- Gender and Relationships
What Is Gossip?
Merriam-Webster Online Dictionary defines gossip as follows:
1. (noun) a. a person who habitually reveals personal or sensational facts about others. b. a rumor or report of an intimate nature; a chatty talk; the subject matter of gossip.
2. (intransitive verb) to relate gossip.
Technical definitions aside, what does that mean? What is gossip? Gossip is idle talk borne out of boredom, spite, jealousy, or even rage. It is what people do behind closed doors. It is what people say about a person to others without validating an actual truth. Sometimes this distorted version of factual events is rubbed viciously into the wounds of the person or group of people one intends on hurting. Sometimes such rumors are spread behind a person's back, so to speak. Gossip is rarely good natured.
Cosmopolitan Magazine recently reported that a recommended way of making friends is to gossip. They suggest that a mutual desire to secretly talk about other people will bring individuals together. They suggest that bashing a boss or annoying co-worker will somehow create a commonality that will spark a friendship.
Tabloids all over the world make a living off of spying on celebrities, real or imagined, and reporting any "dirty laundry" they may have uncovered. Often times they take a random, candid photograph of a person at an inopportune time and concoct some twisted story to fit their 'revealing' picture. Not only is what they are doing illegal, not to mention immoral, it is validated through the countless ignorant public purchasing said tabloids in a vain attempt to feel better about their lives through the misfortunes of others.
The Other Side
What about the people being gossiped about? Why does it seem that people are no longer entitled to privacy? With celebrities, political members, and royalty, the public seems to enjoy seeing the worst in them. There seems to be a demand to show people we have deemed important, brought down to their low levels of morality or status.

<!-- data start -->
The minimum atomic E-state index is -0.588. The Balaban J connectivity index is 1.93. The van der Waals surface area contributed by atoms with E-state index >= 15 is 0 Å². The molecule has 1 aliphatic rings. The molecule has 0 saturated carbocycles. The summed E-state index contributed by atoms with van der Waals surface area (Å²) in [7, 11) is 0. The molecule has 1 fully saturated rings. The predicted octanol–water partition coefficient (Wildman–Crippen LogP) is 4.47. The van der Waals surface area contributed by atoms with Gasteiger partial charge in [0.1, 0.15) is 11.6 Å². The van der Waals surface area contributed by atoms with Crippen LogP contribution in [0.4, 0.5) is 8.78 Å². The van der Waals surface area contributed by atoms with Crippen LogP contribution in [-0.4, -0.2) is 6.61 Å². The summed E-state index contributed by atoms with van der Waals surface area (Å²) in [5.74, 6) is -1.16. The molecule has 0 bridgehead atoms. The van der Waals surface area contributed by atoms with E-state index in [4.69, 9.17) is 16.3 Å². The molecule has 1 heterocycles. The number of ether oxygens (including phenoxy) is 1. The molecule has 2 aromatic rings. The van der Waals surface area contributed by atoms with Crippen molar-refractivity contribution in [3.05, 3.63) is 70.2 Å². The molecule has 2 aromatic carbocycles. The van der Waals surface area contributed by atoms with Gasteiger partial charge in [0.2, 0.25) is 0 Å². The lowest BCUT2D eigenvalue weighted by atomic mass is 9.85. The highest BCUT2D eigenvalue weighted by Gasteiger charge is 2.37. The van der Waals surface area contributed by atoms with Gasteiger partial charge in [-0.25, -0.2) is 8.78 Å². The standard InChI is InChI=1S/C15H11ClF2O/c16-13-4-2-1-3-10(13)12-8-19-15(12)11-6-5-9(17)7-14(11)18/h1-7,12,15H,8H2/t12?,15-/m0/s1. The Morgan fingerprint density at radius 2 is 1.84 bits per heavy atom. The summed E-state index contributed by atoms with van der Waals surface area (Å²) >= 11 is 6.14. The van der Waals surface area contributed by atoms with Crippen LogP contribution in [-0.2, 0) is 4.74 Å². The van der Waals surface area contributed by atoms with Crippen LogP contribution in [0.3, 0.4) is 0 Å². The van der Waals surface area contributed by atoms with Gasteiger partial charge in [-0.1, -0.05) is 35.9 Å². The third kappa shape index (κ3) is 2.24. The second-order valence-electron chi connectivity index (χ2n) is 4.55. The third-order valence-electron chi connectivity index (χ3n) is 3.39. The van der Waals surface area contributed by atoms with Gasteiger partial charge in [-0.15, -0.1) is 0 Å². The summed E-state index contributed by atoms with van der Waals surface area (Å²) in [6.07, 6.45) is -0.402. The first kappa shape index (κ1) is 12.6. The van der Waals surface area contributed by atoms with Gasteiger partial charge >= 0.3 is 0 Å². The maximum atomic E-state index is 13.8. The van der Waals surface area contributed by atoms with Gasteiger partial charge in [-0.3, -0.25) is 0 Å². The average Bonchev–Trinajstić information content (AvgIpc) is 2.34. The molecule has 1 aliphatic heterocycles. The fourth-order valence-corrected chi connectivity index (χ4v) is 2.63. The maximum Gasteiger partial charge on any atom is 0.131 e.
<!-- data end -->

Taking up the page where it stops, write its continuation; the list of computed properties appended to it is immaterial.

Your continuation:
With 'everyday' people, the same theory seems to hold some merit. It would appear that gossipers have a desire to talk down about other people in an effort to feel better about themselves in some aspect. There is no regard to how their harsh words will affect the person being gossiped about.
It seems unclear how gossiping became such a prevalent means of personal reporting however the aftermath has been being reported upon in increasing numbers. Consider the large number of school aged children losing their grip on reality and purposefully hurting the classmates that tortured them with incessant gossip and teasing. Consider the number of celebrities physically assaulting members of the press after repeated requests for privacy.
While the argument can be made that celebrities knew what they were getting into on their quest to become famous, it has been proven that the gossip tabloids have become increasingly more aggressive in their tactics. Employees of such magazines have been caught sifting through trash, climbing trees to see over privacy fences, hiding out on personal property, even breaking and entering and obstruction of traffic in order to get their story.
Privacy is on the decline and we are buying right into it. There have been verified reports of people losing their ability to rationalize, turning into paranoid individuals no longer able to tolerate being seen in public. Some people have committed suicide and cited cruel gossiping and taunting by peers as their reason. Still others have suffered with a poor self-esteem for years, even life, through an inability to rise above the nastiness of others. Good reputations have been ruined. Honest careers have been destroyed. Innocent people have even been wrongfully sentenced as the result of another person's slander. And yet the viciousness continues.
Until we stop buying tabloids and start persecuting or inflicting some form of appropriate punishment on those that willfully gossip, this condition will continue to deteriorate. We are responsible for what we do and say and we must acknowledge that our words, no matter how innocent you may have been, do affect others. It is why we need to practice being kind rather than being nasty. We may get hurt, but I, for one, would rather do the right thing and be betrayed than do the wrong thing and it go unpunished. Whether you believe in religion or Karma or nothing at all, 'saying nothing and appearing the fool is better than opening your mouth and proving it' (author unknown).